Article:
Meantime, the broadcaster's commercial arm, BBC Worldwide, is aiming to double profits to £200 million ($384m; €293m) over the next five years in an attempt to bridge the funding divide caused by a disappointing licence fee settlement [WARC News: 18-Jan-07].
LONDON: The UK's publicly funded broadcaster, the BBC, has inked a deal with Google-owned YouTube to launch three branded channels on the latter's video sharing website. They will feature clips from the corporation's award winning programmes, some specially created content and advertising-funded news, which will be available only to overseas viewers.
The agreement allows users to comment on clips, rate them, recommend them to friends and post their own video responses; also to communicate with other viewers and the BBC. Additionally, the site will act as a shop window enabling users to link to the BBC's interactive media player for on-demand content.
The move is one of a number of BBC initiatives to make its content accessible to the maximum number of users across all digital platforms.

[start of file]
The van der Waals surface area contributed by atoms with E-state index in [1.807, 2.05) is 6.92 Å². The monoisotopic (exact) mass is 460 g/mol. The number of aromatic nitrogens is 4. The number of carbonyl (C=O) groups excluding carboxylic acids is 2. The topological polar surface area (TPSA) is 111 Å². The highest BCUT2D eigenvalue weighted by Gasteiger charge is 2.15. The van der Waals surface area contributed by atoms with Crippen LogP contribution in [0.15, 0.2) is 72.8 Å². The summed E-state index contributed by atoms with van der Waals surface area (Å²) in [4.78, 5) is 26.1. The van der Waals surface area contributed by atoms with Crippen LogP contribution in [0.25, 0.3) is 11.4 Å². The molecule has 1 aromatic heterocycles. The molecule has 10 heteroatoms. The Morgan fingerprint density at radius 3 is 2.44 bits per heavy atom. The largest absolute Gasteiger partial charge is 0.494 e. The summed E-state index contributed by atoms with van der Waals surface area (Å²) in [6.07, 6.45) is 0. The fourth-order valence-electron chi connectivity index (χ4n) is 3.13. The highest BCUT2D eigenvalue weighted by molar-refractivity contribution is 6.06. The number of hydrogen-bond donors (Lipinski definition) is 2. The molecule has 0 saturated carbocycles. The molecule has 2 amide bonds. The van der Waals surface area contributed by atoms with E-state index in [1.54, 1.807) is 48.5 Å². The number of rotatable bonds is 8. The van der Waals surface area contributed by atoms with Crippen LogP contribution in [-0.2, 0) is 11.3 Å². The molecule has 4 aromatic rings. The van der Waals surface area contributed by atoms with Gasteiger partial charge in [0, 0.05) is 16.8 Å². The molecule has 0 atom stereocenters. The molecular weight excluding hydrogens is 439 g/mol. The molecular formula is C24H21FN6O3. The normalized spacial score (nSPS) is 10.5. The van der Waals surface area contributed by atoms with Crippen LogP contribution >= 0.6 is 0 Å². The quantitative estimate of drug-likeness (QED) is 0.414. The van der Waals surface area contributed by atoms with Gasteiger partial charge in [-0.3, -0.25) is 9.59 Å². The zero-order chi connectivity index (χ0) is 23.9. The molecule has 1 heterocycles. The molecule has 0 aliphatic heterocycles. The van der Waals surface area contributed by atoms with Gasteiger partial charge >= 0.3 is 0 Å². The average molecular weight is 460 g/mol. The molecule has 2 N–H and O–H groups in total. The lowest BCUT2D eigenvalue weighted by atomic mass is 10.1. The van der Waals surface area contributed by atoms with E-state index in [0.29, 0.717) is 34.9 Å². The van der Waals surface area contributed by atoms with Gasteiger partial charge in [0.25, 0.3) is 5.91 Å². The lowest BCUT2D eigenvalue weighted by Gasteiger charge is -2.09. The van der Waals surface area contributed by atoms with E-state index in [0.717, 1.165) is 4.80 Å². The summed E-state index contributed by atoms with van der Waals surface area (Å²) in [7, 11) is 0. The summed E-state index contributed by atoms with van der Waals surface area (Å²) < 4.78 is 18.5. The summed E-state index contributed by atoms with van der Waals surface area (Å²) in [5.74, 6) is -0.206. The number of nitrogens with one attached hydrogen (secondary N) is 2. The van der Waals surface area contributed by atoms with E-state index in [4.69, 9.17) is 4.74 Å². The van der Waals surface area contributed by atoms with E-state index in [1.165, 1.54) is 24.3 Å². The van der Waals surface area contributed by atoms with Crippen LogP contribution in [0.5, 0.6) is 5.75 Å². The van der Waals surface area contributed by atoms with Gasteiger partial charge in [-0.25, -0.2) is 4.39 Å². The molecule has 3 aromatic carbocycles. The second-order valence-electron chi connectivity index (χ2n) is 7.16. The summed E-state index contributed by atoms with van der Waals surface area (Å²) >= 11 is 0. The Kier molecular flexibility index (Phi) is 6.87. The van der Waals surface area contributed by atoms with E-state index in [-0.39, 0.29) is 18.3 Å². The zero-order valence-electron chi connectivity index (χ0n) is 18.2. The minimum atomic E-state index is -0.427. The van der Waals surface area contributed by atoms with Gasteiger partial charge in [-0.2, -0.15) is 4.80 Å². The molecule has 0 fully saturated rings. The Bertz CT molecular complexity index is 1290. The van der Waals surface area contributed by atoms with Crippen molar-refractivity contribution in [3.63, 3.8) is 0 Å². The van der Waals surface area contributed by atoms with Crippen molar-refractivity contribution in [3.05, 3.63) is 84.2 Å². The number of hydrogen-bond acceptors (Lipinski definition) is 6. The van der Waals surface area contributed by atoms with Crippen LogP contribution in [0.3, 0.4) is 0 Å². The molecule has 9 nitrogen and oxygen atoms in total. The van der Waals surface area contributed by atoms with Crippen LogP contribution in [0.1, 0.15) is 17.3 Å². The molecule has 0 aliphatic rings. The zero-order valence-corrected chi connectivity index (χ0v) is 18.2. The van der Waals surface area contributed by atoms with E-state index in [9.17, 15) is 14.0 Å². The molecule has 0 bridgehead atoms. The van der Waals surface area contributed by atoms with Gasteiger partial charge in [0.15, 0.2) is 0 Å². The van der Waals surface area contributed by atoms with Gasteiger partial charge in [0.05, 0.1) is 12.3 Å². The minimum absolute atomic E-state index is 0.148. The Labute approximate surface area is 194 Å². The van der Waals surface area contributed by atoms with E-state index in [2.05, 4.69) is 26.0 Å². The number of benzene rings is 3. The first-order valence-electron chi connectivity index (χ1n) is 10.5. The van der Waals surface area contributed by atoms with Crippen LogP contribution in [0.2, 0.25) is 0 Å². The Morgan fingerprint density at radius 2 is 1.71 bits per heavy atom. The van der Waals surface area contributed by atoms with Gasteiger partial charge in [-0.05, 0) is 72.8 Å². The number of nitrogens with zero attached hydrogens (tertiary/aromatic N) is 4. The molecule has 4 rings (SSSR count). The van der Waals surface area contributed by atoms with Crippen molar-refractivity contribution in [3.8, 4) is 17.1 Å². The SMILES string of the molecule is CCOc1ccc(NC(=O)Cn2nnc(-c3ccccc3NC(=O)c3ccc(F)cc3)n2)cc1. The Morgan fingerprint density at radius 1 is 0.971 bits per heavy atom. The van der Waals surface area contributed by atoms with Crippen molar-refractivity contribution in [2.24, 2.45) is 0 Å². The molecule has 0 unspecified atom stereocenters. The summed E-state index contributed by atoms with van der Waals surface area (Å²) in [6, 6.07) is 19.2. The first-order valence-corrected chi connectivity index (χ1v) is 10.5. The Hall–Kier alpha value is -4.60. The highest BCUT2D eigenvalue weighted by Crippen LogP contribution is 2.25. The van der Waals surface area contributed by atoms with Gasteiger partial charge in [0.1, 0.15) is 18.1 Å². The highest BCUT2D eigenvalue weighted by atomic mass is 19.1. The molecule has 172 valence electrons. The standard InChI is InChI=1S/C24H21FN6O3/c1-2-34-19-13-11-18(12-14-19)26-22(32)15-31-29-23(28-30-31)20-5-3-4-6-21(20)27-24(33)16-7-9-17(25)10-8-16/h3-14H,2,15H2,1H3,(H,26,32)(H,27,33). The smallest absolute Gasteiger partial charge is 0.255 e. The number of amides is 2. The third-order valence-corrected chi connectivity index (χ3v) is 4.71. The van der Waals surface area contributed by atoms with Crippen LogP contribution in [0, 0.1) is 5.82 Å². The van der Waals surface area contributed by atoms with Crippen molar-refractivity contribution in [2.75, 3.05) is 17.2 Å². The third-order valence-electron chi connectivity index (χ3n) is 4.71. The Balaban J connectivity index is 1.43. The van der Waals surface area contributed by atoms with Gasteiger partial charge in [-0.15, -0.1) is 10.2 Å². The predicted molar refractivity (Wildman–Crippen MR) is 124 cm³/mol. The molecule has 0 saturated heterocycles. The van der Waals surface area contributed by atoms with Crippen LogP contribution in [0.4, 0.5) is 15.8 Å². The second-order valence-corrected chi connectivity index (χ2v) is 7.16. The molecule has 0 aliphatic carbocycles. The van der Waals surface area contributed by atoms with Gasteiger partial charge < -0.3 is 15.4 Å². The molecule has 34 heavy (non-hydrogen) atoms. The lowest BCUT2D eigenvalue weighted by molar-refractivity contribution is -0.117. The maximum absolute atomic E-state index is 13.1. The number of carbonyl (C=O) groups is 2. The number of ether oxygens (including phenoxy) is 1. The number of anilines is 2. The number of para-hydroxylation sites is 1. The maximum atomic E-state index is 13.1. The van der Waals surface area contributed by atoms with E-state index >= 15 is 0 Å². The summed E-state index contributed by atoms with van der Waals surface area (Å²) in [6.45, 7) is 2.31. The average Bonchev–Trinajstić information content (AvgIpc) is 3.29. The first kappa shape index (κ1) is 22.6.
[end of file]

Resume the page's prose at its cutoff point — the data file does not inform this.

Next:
Declares BBC director-general Mark Thompson: "This ground-breaking partnership ... is fantastic news for our audiences. YouTube is a key gateway through which to engage new audiences in the UK and abroad."
YouTube ceo and co-founder Chad Hurley avers: "The BBC is a premier source for quality programming, and we're excited that they are leading the way in enabling two-way dialogue and real engagement with an entirely new audience."
The unit's ceo, John Smith, wants to increase revenues from English-speaking countries and digital businesses, including a controversial plan to carry ads on the BBC's international websites [WARC News: 26-Feb-07].
Such moves bring cries of complaint from commercial rivals, concerned about unfair competition. But Smith ripostes: "After the review of the business three years ago, the main complaints were coming from politicians who were saying: 'You've got this great brand, you're just lousy'."
He added: "Depending on the climate of the day, you're either doing well and competitors don't like that or you're doing badly and competitors love that and politicians hate it."
Data sourced from Brand Republic (UK); and Financial Times Online; additional content by WARC staff